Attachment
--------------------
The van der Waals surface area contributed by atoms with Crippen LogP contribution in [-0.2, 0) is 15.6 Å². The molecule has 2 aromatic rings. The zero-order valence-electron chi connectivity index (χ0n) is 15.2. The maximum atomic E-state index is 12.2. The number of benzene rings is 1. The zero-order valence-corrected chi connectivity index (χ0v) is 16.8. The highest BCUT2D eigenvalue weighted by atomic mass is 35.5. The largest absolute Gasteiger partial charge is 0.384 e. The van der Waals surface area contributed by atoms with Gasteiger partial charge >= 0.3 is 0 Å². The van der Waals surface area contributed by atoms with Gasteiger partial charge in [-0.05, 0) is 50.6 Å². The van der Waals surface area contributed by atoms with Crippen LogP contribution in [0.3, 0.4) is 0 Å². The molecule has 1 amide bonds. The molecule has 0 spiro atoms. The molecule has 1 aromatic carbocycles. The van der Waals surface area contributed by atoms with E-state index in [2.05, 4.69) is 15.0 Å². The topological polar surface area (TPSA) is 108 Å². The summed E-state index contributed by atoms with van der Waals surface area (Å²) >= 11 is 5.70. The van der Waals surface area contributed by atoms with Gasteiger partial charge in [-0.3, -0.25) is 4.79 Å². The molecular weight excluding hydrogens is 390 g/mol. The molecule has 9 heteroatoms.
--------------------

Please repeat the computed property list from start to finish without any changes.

The van der Waals surface area contributed by atoms with Crippen LogP contribution in [-0.2, 0) is 15.6 Å². The molecule has 2 aromatic rings. The zero-order valence-electron chi connectivity index (χ0n) is 15.2. The maximum atomic E-state index is 12.2. The number of benzene rings is 1. The zero-order valence-corrected chi connectivity index (χ0v) is 16.8. The highest BCUT2D eigenvalue weighted by atomic mass is 35.5. The largest absolute Gasteiger partial charge is 0.384 e. The van der Waals surface area contributed by atoms with Gasteiger partial charge >= 0.3 is 0 Å². The van der Waals surface area contributed by atoms with Gasteiger partial charge in [-0.05, 0) is 50.6 Å². The van der Waals surface area contributed by atoms with Crippen LogP contribution in [0.3, 0.4) is 0 Å². The molecule has 1 amide bonds. The molecule has 0 spiro atoms. The molecule has 1 aromatic carbocycles. The van der Waals surface area contributed by atoms with E-state index in [2.05, 4.69) is 15.0 Å². The topological polar surface area (TPSA) is 108 Å². The summed E-state index contributed by atoms with van der Waals surface area (Å²) >= 11 is 5.70. The van der Waals surface area contributed by atoms with Gasteiger partial charge in [-0.3, -0.25) is 4.79 Å². The molecular weight excluding hydrogens is 390 g/mol. The molecule has 9 heteroatoms.